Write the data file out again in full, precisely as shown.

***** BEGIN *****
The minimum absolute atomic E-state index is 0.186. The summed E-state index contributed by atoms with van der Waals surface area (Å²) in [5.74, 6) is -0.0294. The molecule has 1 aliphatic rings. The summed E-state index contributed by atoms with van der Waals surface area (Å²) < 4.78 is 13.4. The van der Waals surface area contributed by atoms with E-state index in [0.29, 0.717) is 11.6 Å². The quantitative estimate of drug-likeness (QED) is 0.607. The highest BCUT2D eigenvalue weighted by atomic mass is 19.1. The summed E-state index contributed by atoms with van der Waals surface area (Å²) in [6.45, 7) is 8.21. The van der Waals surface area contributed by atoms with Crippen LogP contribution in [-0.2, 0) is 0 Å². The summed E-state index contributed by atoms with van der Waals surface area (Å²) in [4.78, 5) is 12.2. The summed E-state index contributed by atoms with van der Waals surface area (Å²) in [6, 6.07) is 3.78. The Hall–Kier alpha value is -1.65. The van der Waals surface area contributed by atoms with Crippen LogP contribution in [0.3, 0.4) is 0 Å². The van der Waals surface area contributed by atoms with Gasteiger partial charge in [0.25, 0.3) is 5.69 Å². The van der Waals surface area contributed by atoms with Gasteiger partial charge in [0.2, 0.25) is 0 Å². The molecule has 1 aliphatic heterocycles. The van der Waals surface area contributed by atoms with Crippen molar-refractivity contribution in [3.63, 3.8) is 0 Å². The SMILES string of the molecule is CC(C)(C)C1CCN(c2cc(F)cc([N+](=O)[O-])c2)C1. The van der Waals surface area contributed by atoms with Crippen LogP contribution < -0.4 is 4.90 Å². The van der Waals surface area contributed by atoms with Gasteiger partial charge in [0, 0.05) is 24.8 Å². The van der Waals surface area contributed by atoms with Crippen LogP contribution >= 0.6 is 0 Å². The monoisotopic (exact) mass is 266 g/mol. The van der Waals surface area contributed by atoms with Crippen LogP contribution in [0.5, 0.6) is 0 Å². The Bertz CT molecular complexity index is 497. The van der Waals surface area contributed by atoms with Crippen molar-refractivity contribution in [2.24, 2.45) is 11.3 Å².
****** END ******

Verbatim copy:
The minimum absolute atomic E-state index is 0.186. The summed E-state index contributed by atoms with van der Waals surface area (Å²) in [5.74, 6) is -0.0294. The molecule has 1 aliphatic rings. The summed E-state index contributed by atoms with van der Waals surface area (Å²) < 4.78 is 13.4. The van der Waals surface area contributed by atoms with E-state index in [0.29, 0.717) is 11.6 Å². The quantitative estimate of drug-likeness (QED) is 0.607. The highest BCUT2D eigenvalue weighted by atomic mass is 19.1. The summed E-state index contributed by atoms with van der Waals surface area (Å²) in [6.45, 7) is 8.21. The van der Waals surface area contributed by atoms with Crippen LogP contribution in [-0.2, 0) is 0 Å². The summed E-state index contributed by atoms with van der Waals surface area (Å²) in [4.78, 5) is 12.2. The summed E-state index contributed by atoms with van der Waals surface area (Å²) in [6, 6.07) is 3.78. The Hall–Kier alpha value is -1.65. The van der Waals surface area contributed by atoms with Crippen LogP contribution in [0.3, 0.4) is 0 Å². The van der Waals surface area contributed by atoms with Gasteiger partial charge in [0.25, 0.3) is 5.69 Å². The van der Waals surface area contributed by atoms with Gasteiger partial charge in [0.2, 0.25) is 0 Å². The molecule has 1 aliphatic heterocycles. The van der Waals surface area contributed by atoms with Crippen molar-refractivity contribution in [3.63, 3.8) is 0 Å². The SMILES string of the molecule is CC(C)(C)C1CCN(c2cc(F)cc([N+](=O)[O-])c2)C1. The van der Waals surface area contributed by atoms with Crippen LogP contribution < -0.4 is 4.90 Å². The van der Waals surface area contributed by atoms with Gasteiger partial charge in [0, 0.05) is 24.8 Å². The van der Waals surface area contributed by atoms with Crippen LogP contribution >= 0.6 is 0 Å². The monoisotopic (exact) mass is 266 g/mol. The van der Waals surface area contributed by atoms with Crippen LogP contribution in [0.5, 0.6) is 0 Å². The Bertz CT molecular complexity index is 497. The van der Waals surface area contributed by atoms with Crippen molar-refractivity contribution in [2.24, 2.45) is 11.3 Å².